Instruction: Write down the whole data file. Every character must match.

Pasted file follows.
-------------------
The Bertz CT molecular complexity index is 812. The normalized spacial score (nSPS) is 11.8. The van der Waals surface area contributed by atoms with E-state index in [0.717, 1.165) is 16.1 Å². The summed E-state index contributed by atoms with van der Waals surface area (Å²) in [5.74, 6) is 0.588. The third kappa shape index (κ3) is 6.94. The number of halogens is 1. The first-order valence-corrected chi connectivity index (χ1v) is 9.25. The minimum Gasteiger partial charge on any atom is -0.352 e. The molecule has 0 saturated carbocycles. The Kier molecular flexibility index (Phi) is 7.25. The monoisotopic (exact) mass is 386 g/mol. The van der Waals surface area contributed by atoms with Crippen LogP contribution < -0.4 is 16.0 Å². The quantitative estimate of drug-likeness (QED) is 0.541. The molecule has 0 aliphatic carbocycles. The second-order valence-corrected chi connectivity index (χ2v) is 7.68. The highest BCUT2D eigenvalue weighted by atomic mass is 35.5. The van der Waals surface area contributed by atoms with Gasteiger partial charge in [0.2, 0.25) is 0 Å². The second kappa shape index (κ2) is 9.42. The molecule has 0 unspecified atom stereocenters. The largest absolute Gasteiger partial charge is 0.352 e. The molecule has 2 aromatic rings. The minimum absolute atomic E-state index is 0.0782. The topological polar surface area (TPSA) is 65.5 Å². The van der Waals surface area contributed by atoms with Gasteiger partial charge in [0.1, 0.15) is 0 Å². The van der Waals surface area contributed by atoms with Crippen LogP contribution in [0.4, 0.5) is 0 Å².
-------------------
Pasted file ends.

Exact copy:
The Bertz CT molecular complexity index is 812. The normalized spacial score (nSPS) is 11.8. The van der Waals surface area contributed by atoms with E-state index in [0.717, 1.165) is 16.1 Å². The summed E-state index contributed by atoms with van der Waals surface area (Å²) in [5.74, 6) is 0.588. The third kappa shape index (κ3) is 6.94. The number of halogens is 1. The first-order valence-corrected chi connectivity index (χ1v) is 9.25. The minimum Gasteiger partial charge on any atom is -0.352 e. The molecule has 0 saturated carbocycles. The Kier molecular flexibility index (Phi) is 7.25. The monoisotopic (exact) mass is 386 g/mol. The van der Waals surface area contributed by atoms with Crippen LogP contribution < -0.4 is 16.0 Å². The quantitative estimate of drug-likeness (QED) is 0.541. The molecule has 0 aliphatic carbocycles. The second-order valence-corrected chi connectivity index (χ2v) is 7.68. The highest BCUT2D eigenvalue weighted by atomic mass is 35.5. The van der Waals surface area contributed by atoms with Gasteiger partial charge in [0.2, 0.25) is 0 Å². The second kappa shape index (κ2) is 9.42. The molecule has 0 unspecified atom stereocenters. The largest absolute Gasteiger partial charge is 0.352 e. The molecule has 2 aromatic rings. The minimum absolute atomic E-state index is 0.0782. The topological polar surface area (TPSA) is 65.5 Å². The van der Waals surface area contributed by atoms with Gasteiger partial charge in [0.1, 0.15) is 0 Å². The van der Waals surface area contributed by atoms with Crippen LogP contribution in [0.4, 0.5) is 0 Å².